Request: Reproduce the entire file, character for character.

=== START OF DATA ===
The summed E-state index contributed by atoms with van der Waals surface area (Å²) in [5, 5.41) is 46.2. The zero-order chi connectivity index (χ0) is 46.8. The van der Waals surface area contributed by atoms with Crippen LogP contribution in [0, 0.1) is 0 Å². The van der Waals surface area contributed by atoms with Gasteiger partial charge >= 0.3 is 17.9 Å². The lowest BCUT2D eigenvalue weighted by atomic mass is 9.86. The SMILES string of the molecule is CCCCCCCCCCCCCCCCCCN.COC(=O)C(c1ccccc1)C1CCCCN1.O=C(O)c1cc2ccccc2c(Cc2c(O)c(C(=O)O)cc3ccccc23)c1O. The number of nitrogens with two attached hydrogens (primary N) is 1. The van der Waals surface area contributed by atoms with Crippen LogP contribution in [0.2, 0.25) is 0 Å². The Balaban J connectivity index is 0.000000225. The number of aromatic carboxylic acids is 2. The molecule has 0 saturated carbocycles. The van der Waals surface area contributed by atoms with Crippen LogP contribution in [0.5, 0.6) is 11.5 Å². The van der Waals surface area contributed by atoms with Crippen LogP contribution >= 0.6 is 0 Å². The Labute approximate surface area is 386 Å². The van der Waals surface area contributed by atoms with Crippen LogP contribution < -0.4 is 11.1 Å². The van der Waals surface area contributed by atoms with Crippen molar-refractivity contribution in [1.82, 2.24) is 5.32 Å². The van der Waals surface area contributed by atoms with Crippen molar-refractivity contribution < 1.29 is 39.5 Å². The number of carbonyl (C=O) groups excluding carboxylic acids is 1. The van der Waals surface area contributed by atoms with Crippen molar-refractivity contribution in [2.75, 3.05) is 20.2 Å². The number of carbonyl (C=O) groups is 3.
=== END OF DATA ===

The summed E-state index contributed by atoms with van der Waals surface area (Å²) in [5, 5.41) is 46.2. The zero-order chi connectivity index (χ0) is 46.8. The van der Waals surface area contributed by atoms with Crippen LogP contribution in [0, 0.1) is 0 Å². The van der Waals surface area contributed by atoms with Gasteiger partial charge >= 0.3 is 17.9 Å². The lowest BCUT2D eigenvalue weighted by atomic mass is 9.86. The SMILES string of the molecule is CCCCCCCCCCCCCCCCCCN.COC(=O)C(c1ccccc1)C1CCCCN1.O=C(O)c1cc2ccccc2c(Cc2c(O)c(C(=O)O)cc3ccccc23)c1O. The number of nitrogens with two attached hydrogens (primary N) is 1. The van der Waals surface area contributed by atoms with Crippen LogP contribution in [0.2, 0.25) is 0 Å². The Balaban J connectivity index is 0.000000225. The number of aromatic carboxylic acids is 2. The molecule has 0 saturated carbocycles. The van der Waals surface area contributed by atoms with Crippen LogP contribution in [0.5, 0.6) is 11.5 Å². The van der Waals surface area contributed by atoms with Crippen LogP contribution >= 0.6 is 0 Å². The Labute approximate surface area is 386 Å². The van der Waals surface area contributed by atoms with Crippen LogP contribution < -0.4 is 11.1 Å². The van der Waals surface area contributed by atoms with Crippen molar-refractivity contribution in [1.82, 2.24) is 5.32 Å². The van der Waals surface area contributed by atoms with Crippen molar-refractivity contribution < 1.29 is 39.5 Å². The number of carbonyl (C=O) groups excluding carboxylic acids is 1. The van der Waals surface area contributed by atoms with Crippen molar-refractivity contribution in [2.75, 3.05) is 20.2 Å². The number of carbonyl (C=O) groups is 3.